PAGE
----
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On 17 December, I spoke at length on post office closures in Adur and Worthing. I was able to go on for 63 minutes, because of the collapse of business. The Minister responded to that debate and, despite three interventions from me, failed to mention the subject of post offices in Adur and Worthing. I hope that he will have another stab today, because in my constituency we are not losing one, two or three sub-post offices but seven—more than anywhere else in Sussex. It is not 18 per cent. of the sub-post office network—the average across the country—that will be going but 50 per cent. of my sub-post office branches. Mine is a predominantly urban constituency with a high pensioner population— 4.6 per cent. of Worthing’s population is over 85, which is the highest percentage in the country—and those people rely disproportionately on the post office network. However, they must now travel to the few remaining crowded and overworked branches.

In Lancing and Sompting in my constituency, the post offices are all to be closed, with the exception of the Crown post office, which has to provide a service for 28,000 people, although it is already struggling to deal with its increased business. The impact of the closure programme is not about nimbyism but about unfairness and unsustainability. Despite the petition signed by 6,200 people that I presented in the House, the hundreds of letters, the marches and public meetings, and the consultation exercise, which ended on Christmas eve and was truncated to six weeks, we got absolutely nowhere. On 29 January, it was confirmed that every single one of those seven branches would close. At the same time, MPs were invited by the Post Office to inspect the new state-of-the-art outreach mobile post offices, but we will not have any of those post offices in my constituency or elsewhere in Sussex. At the same time, our constituents have been serenaded with adverts for a new Christmas club, which is available at 14,000 post offices branches, if they can find one. At the same time, we have seen the multi-million pound rebranding exercise for “The People’s Post Office”. If that is how the Post Office thinks it will earn that title, it deserves all the criticism that is coming to it.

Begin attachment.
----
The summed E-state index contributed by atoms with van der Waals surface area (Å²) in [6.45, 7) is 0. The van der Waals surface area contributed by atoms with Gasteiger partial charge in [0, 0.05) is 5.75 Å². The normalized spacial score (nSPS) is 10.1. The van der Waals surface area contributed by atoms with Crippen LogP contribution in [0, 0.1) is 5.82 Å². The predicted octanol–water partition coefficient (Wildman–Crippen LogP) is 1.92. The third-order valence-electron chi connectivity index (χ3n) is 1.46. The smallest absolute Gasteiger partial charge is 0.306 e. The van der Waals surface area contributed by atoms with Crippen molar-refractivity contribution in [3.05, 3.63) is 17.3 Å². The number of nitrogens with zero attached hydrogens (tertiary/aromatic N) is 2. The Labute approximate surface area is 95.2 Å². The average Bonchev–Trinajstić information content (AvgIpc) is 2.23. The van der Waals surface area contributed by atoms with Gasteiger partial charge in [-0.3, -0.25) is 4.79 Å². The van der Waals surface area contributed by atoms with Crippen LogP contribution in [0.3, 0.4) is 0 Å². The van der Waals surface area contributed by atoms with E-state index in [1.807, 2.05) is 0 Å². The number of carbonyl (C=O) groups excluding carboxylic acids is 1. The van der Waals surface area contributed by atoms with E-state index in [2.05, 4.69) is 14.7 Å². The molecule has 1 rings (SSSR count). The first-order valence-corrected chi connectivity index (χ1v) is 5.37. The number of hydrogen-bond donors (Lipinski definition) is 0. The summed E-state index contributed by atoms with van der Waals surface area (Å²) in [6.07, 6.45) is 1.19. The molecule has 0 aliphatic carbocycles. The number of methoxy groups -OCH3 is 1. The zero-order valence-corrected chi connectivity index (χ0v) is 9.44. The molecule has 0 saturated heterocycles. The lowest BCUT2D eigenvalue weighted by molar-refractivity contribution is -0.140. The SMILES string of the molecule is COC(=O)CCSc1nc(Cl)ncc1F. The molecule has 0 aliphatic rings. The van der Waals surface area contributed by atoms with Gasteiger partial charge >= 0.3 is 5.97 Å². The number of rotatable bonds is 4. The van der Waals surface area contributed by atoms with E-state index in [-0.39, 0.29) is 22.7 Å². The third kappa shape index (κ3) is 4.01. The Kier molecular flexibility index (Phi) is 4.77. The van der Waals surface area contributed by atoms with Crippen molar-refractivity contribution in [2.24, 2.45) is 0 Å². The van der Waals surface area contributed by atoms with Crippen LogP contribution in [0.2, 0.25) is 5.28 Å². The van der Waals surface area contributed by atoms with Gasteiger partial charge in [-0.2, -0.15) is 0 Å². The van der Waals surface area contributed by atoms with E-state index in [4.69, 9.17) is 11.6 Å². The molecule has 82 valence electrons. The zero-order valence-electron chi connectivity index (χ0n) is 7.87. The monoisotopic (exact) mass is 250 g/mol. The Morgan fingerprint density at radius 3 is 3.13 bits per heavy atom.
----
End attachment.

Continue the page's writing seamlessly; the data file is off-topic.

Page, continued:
I have never dealt with a more duplicitous, bullying, self-serving, incompetent, arrogant and out-of-touch public body than the Post Office proved itself in the consultation. I do not use those terms lightly, and I am happy to justify my claims. You will judge, Madam Deputy Speaker, that the Post Office is off my Christmas card list, although those cards would probably only get lost in the post in any case. It is duplicitous, because it has proved itself a willing henchman following the Government edict that set in train the latest closure programme of 2,500 branches, based on spurious, ill-conceived and self-destructive criteria. Its duplicity is exceeded only by the actions of Government Ministers and Labour Back Benchers, who are happy to pose for the cameras in front of post office branches in their constituencies, pleading a special case for keeping those branches open.